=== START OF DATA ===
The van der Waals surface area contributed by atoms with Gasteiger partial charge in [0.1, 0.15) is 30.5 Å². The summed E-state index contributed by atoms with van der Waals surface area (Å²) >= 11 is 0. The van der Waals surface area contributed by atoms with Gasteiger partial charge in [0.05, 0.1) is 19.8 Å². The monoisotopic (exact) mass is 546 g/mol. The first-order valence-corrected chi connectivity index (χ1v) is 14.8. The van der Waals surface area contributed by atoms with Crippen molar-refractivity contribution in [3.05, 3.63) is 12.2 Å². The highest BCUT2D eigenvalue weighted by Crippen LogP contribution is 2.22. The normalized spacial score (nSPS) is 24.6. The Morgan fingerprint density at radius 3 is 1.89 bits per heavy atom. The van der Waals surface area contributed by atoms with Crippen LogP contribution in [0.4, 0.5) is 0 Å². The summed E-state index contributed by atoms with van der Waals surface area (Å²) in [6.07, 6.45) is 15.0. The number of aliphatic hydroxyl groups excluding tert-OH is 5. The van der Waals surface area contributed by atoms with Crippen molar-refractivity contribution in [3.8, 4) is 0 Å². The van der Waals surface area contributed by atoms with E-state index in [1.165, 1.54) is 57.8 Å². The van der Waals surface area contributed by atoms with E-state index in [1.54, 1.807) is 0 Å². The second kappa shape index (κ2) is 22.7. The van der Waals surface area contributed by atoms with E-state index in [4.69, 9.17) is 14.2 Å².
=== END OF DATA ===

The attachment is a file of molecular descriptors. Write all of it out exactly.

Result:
The van der Waals surface area contributed by atoms with Gasteiger partial charge in [0.1, 0.15) is 30.5 Å². The summed E-state index contributed by atoms with van der Waals surface area (Å²) >= 11 is 0. The van der Waals surface area contributed by atoms with Gasteiger partial charge in [0.05, 0.1) is 19.8 Å². The monoisotopic (exact) mass is 546 g/mol. The first-order valence-corrected chi connectivity index (χ1v) is 14.8. The van der Waals surface area contributed by atoms with Crippen molar-refractivity contribution in [3.05, 3.63) is 12.2 Å². The highest BCUT2D eigenvalue weighted by Crippen LogP contribution is 2.22. The normalized spacial score (nSPS) is 24.6. The Morgan fingerprint density at radius 3 is 1.89 bits per heavy atom. The van der Waals surface area contributed by atoms with Crippen LogP contribution in [0.4, 0.5) is 0 Å². The summed E-state index contributed by atoms with van der Waals surface area (Å²) in [6.07, 6.45) is 15.0. The number of aliphatic hydroxyl groups excluding tert-OH is 5. The van der Waals surface area contributed by atoms with Crippen molar-refractivity contribution in [3.8, 4) is 0 Å². The van der Waals surface area contributed by atoms with E-state index in [1.165, 1.54) is 57.8 Å². The van der Waals surface area contributed by atoms with E-state index in [1.54, 1.807) is 0 Å². The second kappa shape index (κ2) is 22.7. The van der Waals surface area contributed by atoms with E-state index in [4.69, 9.17) is 14.2 Å².